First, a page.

Since Roman travel networks and routes continued to be used during the Middle Ages, the approximations created in ORBIS would provide us a reliable comparison point. According to ORBIS, if one travels only by daylight the journey between Naples and Marseille on coastal sea takes 18.7 days during winter. Although by this route there seem to be fewer stops compared to what is recorded in MS B21, the major ports, such as Ostia and Genoa, remain unchanged. The traveler of MS B21 noted that they arrived at Marseille after 24 days. Given that there are more stops mentioned in the manuscript and that we do not know if they spent any considerable time in any of these places, 24 days seem reasonable.
According to MS B21, it seems that the anonymous traveler spent between April and August 1493 in Paris before going to Tours via Orléans and staying there until January the year after. The traveler began their return from Tours, France to Italy on January 23, 1494. On the way back, they traveled exclusively by land, passing through cities such as Turin, Milan, Parma, Bologna, Florence, and Rome. Instead of going back to Naples, where they started, however, they stopped at Sermoneta, approximately 100 miles north of Naples. Unfortunately, the date of arrival is not recorded in the manuscript. If the anonymous traveler of MS B21 was a member of a diplomatic legation, as suggested by Bernard Rosenthal, from whom the Kenneth Spencer Research Library purchased the manuscript, this was a tumultuous time and there would have been good reason for such a journey, for in this very year the Kingdom of Naples was under threat of invasion by Charles VIII, king of France.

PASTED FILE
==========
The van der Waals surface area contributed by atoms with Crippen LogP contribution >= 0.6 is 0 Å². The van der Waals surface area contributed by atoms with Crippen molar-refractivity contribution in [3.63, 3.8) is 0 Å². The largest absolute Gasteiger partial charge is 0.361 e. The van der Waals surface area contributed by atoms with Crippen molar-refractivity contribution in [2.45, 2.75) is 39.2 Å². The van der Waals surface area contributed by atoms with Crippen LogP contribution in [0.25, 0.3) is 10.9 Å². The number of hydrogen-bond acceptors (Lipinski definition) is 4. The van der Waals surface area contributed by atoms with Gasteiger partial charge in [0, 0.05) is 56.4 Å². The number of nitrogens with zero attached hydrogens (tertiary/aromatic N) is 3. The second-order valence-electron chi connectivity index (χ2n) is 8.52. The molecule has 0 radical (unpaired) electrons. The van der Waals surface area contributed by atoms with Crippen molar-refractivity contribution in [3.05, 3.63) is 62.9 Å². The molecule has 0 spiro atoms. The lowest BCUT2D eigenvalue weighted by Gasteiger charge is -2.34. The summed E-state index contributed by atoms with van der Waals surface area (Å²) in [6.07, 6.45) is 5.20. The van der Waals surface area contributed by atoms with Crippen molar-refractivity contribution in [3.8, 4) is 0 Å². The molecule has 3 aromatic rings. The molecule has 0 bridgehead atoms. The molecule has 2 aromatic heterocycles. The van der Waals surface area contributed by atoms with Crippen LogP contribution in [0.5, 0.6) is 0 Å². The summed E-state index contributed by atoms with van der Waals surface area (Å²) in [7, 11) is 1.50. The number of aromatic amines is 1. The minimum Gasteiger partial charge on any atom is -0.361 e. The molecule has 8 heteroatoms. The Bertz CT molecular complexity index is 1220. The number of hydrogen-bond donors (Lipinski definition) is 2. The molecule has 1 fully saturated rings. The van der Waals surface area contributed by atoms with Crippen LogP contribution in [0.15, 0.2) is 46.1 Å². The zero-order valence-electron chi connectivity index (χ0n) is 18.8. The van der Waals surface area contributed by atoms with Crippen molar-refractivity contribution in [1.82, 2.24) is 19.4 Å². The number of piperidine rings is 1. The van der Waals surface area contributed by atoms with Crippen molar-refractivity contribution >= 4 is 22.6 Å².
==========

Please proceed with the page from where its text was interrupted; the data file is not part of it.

If the anonymous traveler was on a mission to the French court, that would also explain their spending time not only in Paris but also in Tours. Palais des Tuileries was the Parisian residence of most French monarchs but Charles VIII and his court also spent considerable time in Tours and had a royal residence there, Château de Plessis-lèz-Tours. Furthermore, we know that the French king may have been traveling from Paris to Tours that very August as Queen Anne is recorded to have had a premature birth and that the baby was buried at Notre-Dame de Cléry, a place mentioned also in MS B21 as the next stop after Orléans on the way to Tours.
King Ferdinand I of Naples died only two days after the departure date mentioned in the manuscript, on January 25, 1494, after 35 years of reign. Although succeeded by his son Alfonso II, the death of Ferdinand I allowed Charles VIII to lay claim to the throne and invade the Kingdom of Naples later in 1494. This marked the beginning of the Italian Wars, also known as Habsburg-Valois Wars, which took place between 1494 and 1559, during which the Kingdom of Naples was the focus of dispute among different dynasties and constantly changed hands.
The Kenneth Spencer Research Library purchased the manuscript from Bernard M. Rosenthal Inc. in July 1960, and it is available for consultation at the Library’s Marilyn Stokstad Reading Room when the library is open.
Originally published as “Manuscript of the Month: Charting a Late Fifteenth-Century Journey.” Inside Spencer: The KSRL Blog, November 24, 2020. [open access]